The representational, propositional and conceptual dimension of infant belief attribution capacity

There are good reasons to suppose that the infant’s innate disposition for informational sensitivity is grounded on a representational mind. As Kim Sterelny (1991, p. 21) writes: «there can be no informational sensitivity without representation. To learn about the world and to use what we learn to act in new ways, we must be able to represent the world […]. Furthermore, we must make appropriate inferences from those representations». Representations must be inferentially linked to each other. In addition, the representations of information should have propositional form, just like regular beliefs.

The definition of belief in terms of propositional attitude is normally accepted. A propositional attitude is the mental state of having some stance canonically expressible in the form “S A that P”, where S picks out the individual possessing the mental state, A picks out the attitude, and P is a sentence expressing a proposition». Beliefs are essentially states that represent how things stand in the world. Therefore, a regular belief is a propositional attitude, which implies that it has, as a proposition, a specific meaning that can be formulated by a typical sentence in our belief-tasks context: “Sally knows that the ball is in the box”. Infants, like adults, expect that this must always be true for everyone. When Sally sees that the ball is in the box, then, according to infants Sally knows that the ball is in the box. Infants build their expectations from this premise.

Grasping propositional content does not require the possession of truth concept as such, nor the involvement of a linguistic dimension. In this case, language does not establish the rules that, following inferential and social paths, articulate the propositional contents of representations, which are in turn generated from the perceptual observation of worldly events involving social interactions.

The format of mental state representations presents a syntax similar to propositional attitude and composed by an agent, an attitude, and a content. These components can be changed flexibly in early mindreading operations as suggested by some evidence (Kampis et al. 2013; Kampis 2017) and described by belief-file theory. Belief-file is a theoretical construct aimed to describe «the core representational skeleton for online Theory of Mind reasoning» (Kovács 2016, 516), thus enabling to track and update one’s own representations about other people’s beliefs. Belief-file structure is flexibly articulated on three aspects: the agent as belief-holder, the belief-content, and the referent.

In infant mind, only two variables (the agent and the content) «can be modified independently from each other, which enables fast updating and modification of the elements» (Kampis 2017, 66), thereby allowing fast computation on any belief content. On the contrary, «the limit of the speed and effort of computing a particular mental state content would depend on the difficulty to calculate and represent such content itself» (Ibid.).

Furthermore, Kampis (2017) suggests that attitudes can also change in the sense that the prediction of an agent’s action rests on a preference for an object, accompanied by a belief about the same object. Kovács’ Belief-file structure fits well with Carruthers’ (2013) description of mindreading as a representational multi-componential process operating through interactions between a core attribution system and a planning system.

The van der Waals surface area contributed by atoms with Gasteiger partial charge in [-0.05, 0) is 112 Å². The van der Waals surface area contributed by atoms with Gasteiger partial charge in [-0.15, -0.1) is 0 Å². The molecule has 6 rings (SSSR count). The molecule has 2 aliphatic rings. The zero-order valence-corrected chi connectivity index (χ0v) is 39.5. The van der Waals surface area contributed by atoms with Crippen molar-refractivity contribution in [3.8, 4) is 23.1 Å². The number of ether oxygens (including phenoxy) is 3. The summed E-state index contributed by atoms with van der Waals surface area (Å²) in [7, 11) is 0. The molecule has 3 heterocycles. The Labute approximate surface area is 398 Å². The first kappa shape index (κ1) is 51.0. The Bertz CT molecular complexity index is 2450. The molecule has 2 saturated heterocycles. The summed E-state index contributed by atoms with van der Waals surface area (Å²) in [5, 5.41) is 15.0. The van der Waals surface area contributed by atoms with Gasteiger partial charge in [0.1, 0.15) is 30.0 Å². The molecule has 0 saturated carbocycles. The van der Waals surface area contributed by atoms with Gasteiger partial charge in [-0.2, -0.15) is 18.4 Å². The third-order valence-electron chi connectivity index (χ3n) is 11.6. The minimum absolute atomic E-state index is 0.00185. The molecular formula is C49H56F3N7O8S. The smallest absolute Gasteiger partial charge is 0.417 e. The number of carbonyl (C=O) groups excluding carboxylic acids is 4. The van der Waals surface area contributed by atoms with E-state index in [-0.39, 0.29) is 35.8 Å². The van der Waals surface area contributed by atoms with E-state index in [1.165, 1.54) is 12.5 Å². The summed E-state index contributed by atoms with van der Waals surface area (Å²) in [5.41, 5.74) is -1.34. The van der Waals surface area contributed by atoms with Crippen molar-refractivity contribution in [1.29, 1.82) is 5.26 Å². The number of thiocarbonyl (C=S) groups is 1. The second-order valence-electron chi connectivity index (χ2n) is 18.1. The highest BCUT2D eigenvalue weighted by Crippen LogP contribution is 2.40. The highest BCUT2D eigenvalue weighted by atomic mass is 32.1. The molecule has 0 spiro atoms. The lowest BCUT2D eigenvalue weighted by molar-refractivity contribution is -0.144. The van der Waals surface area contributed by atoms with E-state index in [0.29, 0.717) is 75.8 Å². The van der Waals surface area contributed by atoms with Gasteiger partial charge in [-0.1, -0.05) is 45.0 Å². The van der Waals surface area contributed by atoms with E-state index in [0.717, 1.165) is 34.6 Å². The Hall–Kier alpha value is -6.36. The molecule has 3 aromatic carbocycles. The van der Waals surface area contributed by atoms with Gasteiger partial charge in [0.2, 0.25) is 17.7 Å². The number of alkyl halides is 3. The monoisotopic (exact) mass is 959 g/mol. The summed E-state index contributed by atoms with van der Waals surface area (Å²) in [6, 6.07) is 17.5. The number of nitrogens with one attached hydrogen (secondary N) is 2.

Following a developmental nativist account that I embrace in my book, it is reasonable to suppose the existence of a single mindreading system including propositional formats, attribution procedures, and prediction strategies. Infants and adults mindreading systems show a developmental discrepancy due to an enrichment of the contents that are represented, rather than to a sudden representational shift.

Among the metacognitive skills that infants and adults share, there is the aspectuality (belief attribution for dual identity objects), that would be processed spontaneously without involving an introspection machinery directed toward the content of metarepresentations. The infantile dimension of belief does not only include aspectuality but also normativity, in the sense that attribution procedures follow the transitional inferential rule that someone should believe something given that evidence.

In my opinion, the experimental works of Kampis and many other researchers illuminate the extraordinary infants’ capacities to make belief attributions to others. Young children show remarkable flexibility for attributing false beliefs about location, and for attributing other reality-incongruent epistemic states, like pretence, false perceptions, false information about identity.

However, someone advances that for all this kind of experimental settings there is a serious problem about reliability in terms of replication. Moreover, there are other experiments that seem to disconfirm (in part) some results in terms of infant metacognitive abilities.   

Without any doubt, there is an objective difficulty to test cognitive abilities in young children in an ecological context. At the same time, it is very hard to deny the great number of results provided by so many different labs that show the extraordinary infant cognitive abilities. 

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